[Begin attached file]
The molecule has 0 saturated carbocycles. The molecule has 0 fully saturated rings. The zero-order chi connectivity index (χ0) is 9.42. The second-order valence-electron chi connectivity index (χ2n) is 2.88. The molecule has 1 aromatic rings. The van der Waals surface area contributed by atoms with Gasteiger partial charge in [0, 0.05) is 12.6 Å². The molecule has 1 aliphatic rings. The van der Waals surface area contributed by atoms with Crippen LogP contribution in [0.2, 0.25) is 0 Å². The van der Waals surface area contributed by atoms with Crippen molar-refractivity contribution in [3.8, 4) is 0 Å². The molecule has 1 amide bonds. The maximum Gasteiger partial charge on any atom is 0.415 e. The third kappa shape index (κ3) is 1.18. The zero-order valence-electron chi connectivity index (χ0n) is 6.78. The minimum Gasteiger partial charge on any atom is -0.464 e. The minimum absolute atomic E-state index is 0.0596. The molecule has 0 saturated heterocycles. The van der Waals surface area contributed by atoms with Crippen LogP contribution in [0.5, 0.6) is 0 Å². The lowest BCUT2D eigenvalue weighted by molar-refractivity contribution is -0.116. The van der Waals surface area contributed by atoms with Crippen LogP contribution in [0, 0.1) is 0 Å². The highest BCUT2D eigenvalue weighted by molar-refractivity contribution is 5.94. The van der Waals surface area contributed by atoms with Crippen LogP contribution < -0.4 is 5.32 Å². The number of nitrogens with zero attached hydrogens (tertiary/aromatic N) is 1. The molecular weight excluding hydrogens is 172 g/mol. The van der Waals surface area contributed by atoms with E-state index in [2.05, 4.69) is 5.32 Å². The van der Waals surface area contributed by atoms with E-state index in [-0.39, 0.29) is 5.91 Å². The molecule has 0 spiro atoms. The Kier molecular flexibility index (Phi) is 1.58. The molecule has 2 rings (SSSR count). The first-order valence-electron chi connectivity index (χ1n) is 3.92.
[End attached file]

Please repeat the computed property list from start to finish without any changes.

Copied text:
The molecule has 0 saturated carbocycles. The molecule has 0 fully saturated rings. The zero-order chi connectivity index (χ0) is 9.42. The second-order valence-electron chi connectivity index (χ2n) is 2.88. The molecule has 1 aromatic rings. The van der Waals surface area contributed by atoms with Gasteiger partial charge in [0, 0.05) is 12.6 Å². The molecule has 1 aliphatic rings. The van der Waals surface area contributed by atoms with Crippen LogP contribution in [0.2, 0.25) is 0 Å². The van der Waals surface area contributed by atoms with Crippen molar-refractivity contribution in [3.8, 4) is 0 Å². The molecule has 1 amide bonds. The maximum Gasteiger partial charge on any atom is 0.415 e. The third kappa shape index (κ3) is 1.18. The zero-order valence-electron chi connectivity index (χ0n) is 6.78. The minimum Gasteiger partial charge on any atom is -0.464 e. The minimum absolute atomic E-state index is 0.0596. The molecule has 0 saturated heterocycles. The van der Waals surface area contributed by atoms with Crippen LogP contribution in [0.5, 0.6) is 0 Å². The lowest BCUT2D eigenvalue weighted by molar-refractivity contribution is -0.116. The van der Waals surface area contributed by atoms with Crippen LogP contribution in [0, 0.1) is 0 Å². The highest BCUT2D eigenvalue weighted by molar-refractivity contribution is 5.94. The van der Waals surface area contributed by atoms with Crippen LogP contribution < -0.4 is 5.32 Å². The number of nitrogens with zero attached hydrogens (tertiary/aromatic N) is 1. The molecular weight excluding hydrogens is 172 g/mol. The van der Waals surface area contributed by atoms with E-state index in [2.05, 4.69) is 5.32 Å². The van der Waals surface area contributed by atoms with E-state index in [-0.39, 0.29) is 5.91 Å². The molecule has 0 spiro atoms. The Kier molecular flexibility index (Phi) is 1.58. The molecule has 2 rings (SSSR count). The first-order valence-electron chi connectivity index (χ1n) is 3.92.